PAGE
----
As part of our drive to keep our comment section the best in New Zealand we showcase each week an example of a top-notch comment that adds value to The BFD.
Today’s comment was written by ratlover Thank you ratlover for taking the time to craft such an interesting comment.
I would like to tell you a story about my 94-year-old friend. Fred has led a long and eventful life, but it is the stories he told me today about his struggles around the mandate system I would like to relate.
Towards the end of last year, he walked about 4 blocks from his home to the local council owned building which houses the library and also the post office. He wanted to buy a few stamps to send letters to English relatives. Things are still done the old way, no email or computer, or even cell phone.
He understood under the orange restrictions, he could do business at the post office, as long as he wore a mask and didn’t go into the library section. He was turned away at the door, by the lady guard, and even though Fred remonstrated with her that he had a pamphlet at home from the council that said he could enter, it was no go.
Oh did I mention he is not double vaxxed? That’s a story in itself. We begged him not to, as did other friends, but a doctor said it was safe, so he had his first shot, and has regretted it ever since.
He has an itchy skin condition, high blood pressure and arrhythmia. This last condition comes on at night and is very distressing. Needless to say, he is emphatically not going to have any more jabs.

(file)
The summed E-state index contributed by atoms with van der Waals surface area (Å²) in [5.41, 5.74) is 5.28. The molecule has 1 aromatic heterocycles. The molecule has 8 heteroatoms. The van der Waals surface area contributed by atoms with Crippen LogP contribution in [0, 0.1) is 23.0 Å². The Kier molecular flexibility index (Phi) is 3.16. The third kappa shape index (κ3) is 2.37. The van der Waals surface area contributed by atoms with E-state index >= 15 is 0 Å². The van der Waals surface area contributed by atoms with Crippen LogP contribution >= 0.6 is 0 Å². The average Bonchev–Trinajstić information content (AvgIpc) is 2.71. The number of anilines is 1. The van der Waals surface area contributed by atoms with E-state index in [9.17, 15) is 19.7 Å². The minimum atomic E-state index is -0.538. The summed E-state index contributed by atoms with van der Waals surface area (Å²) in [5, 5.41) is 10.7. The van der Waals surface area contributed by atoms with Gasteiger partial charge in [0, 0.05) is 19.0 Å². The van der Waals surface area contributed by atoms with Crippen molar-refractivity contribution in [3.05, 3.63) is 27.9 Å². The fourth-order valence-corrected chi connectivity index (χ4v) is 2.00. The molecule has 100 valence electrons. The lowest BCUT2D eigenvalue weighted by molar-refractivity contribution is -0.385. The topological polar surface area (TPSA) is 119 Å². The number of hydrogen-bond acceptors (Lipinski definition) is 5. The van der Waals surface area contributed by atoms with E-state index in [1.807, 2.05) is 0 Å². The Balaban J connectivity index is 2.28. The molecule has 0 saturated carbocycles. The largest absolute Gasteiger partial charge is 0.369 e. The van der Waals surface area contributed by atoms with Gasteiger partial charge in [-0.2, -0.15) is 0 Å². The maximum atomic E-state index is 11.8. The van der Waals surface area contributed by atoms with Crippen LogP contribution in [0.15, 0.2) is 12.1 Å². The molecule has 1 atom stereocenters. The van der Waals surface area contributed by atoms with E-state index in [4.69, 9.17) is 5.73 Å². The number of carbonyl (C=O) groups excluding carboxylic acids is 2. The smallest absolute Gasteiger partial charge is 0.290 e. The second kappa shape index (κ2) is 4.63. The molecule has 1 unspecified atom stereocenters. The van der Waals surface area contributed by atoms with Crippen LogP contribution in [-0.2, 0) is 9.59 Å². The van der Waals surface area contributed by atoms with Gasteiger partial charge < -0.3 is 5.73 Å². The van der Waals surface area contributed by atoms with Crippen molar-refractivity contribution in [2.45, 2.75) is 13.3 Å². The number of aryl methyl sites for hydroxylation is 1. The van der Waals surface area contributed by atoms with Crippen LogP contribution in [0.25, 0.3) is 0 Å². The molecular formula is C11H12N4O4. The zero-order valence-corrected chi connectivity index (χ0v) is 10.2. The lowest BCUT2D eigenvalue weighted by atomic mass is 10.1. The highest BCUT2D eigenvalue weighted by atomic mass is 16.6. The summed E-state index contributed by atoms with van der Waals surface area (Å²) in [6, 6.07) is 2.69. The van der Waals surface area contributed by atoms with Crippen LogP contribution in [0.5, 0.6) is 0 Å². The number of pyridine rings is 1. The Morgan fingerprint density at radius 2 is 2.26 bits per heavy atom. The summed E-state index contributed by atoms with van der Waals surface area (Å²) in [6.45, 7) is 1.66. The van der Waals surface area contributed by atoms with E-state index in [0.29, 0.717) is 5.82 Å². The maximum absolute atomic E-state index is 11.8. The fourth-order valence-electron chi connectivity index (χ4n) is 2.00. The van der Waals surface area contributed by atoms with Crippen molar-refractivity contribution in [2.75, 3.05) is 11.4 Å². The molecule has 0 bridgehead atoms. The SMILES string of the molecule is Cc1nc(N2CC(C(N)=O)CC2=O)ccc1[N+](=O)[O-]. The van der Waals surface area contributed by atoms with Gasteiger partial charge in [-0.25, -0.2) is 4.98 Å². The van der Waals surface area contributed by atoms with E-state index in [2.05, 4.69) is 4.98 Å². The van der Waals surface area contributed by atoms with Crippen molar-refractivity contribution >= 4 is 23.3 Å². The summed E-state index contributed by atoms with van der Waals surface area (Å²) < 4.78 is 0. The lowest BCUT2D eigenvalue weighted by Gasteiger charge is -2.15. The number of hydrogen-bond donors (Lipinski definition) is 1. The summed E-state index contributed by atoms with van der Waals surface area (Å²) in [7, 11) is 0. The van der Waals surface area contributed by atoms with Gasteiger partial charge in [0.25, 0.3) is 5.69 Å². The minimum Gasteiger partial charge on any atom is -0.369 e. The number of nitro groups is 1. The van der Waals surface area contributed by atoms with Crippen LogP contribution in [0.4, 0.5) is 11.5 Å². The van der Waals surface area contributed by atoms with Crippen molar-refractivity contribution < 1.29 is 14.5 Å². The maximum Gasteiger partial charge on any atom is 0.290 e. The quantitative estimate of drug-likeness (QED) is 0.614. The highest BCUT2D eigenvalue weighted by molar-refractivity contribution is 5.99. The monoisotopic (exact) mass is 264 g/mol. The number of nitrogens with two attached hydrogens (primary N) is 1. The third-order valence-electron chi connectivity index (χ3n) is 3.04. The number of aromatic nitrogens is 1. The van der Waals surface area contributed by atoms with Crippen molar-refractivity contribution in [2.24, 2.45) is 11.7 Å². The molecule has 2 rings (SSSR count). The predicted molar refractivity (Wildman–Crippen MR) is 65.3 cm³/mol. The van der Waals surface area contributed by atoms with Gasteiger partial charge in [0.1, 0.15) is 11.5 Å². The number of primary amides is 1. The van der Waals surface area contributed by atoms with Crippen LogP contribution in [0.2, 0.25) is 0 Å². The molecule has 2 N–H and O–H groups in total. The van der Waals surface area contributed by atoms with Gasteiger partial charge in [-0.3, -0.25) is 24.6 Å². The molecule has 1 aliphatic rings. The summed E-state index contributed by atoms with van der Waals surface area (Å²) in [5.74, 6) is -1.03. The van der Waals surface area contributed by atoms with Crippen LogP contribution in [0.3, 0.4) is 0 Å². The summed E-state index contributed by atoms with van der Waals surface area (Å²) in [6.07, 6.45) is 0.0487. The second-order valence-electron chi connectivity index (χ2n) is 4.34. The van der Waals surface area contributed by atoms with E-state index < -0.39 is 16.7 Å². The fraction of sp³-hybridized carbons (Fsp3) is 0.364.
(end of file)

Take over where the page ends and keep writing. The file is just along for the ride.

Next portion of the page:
Ironically it was to be able to enter council buildings and his gym that he had the injection, but now with only one, and too scared to have the second; he is shut out of many places.
Anyway, to get back to his stamp purchase problem, he took his tired old legs home to retrieve the pamphlet to show the girl guarding the door that he believed it said he could go inside.
On his way back, a car running a red light nearly bowled him as he crossed at the lights. Remember this man is 94 but has the good sense to wear a reflective vest when out and about or on his bike.
Back at the library council building, there had been a changing of the guard. Now an Asian man, who had poor English language skills, was manning the door. So problem… did I mention that Fred is very deaf? Extra difficulty for him to make himself understood about his problem, even with leaflet in hand. Now he could have conversed in Mandarin or French or several other languages, but deafness even with a hearing aid is a barrier.
Let’s cut to the chase, shall we? A kind bystander saw my friend’s predicament and to save any further hassles, offered to make the stamp purchase on his behalf. So he handed over a few coins and the deal was done. It was a lot of effort for the smallest of purchases.
So one dogged and determined man went home that day and wondered if maybe the streets of his modern city didn’t pose more dangers and difficulties than the Middle East during the war when he was a gunner and later tank driver in the British army when he had faced danger and death most days.